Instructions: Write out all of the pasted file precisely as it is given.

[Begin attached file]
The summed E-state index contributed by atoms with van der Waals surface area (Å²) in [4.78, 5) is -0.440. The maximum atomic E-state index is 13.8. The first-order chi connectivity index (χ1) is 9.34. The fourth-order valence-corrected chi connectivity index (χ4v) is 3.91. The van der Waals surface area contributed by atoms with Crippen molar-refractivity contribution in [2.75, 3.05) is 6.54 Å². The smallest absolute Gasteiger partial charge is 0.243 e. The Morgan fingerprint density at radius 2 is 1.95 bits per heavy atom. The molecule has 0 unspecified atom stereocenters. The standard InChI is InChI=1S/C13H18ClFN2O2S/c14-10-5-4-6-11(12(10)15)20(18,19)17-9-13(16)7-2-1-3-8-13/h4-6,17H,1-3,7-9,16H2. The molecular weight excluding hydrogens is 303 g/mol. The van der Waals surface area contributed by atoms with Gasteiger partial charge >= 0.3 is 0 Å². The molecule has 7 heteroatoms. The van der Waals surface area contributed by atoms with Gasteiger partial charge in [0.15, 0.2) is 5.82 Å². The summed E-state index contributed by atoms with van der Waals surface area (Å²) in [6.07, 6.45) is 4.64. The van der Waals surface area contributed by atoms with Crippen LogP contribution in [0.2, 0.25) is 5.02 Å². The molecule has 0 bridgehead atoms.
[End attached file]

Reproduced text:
The summed E-state index contributed by atoms with van der Waals surface area (Å²) in [4.78, 5) is -0.440. The maximum atomic E-state index is 13.8. The first-order chi connectivity index (χ1) is 9.34. The fourth-order valence-corrected chi connectivity index (χ4v) is 3.91. The van der Waals surface area contributed by atoms with Crippen molar-refractivity contribution in [2.75, 3.05) is 6.54 Å². The smallest absolute Gasteiger partial charge is 0.243 e. The Morgan fingerprint density at radius 2 is 1.95 bits per heavy atom. The molecule has 0 unspecified atom stereocenters. The standard InChI is InChI=1S/C13H18ClFN2O2S/c14-10-5-4-6-11(12(10)15)20(18,19)17-9-13(16)7-2-1-3-8-13/h4-6,17H,1-3,7-9,16H2. The molecular weight excluding hydrogens is 303 g/mol. The van der Waals surface area contributed by atoms with Gasteiger partial charge >= 0.3 is 0 Å². The molecule has 7 heteroatoms. The van der Waals surface area contributed by atoms with Gasteiger partial charge in [0.15, 0.2) is 5.82 Å². The summed E-state index contributed by atoms with van der Waals surface area (Å²) in [6.07, 6.45) is 4.64. The van der Waals surface area contributed by atoms with Crippen LogP contribution in [0.2, 0.25) is 5.02 Å². The molecule has 0 bridgehead atoms.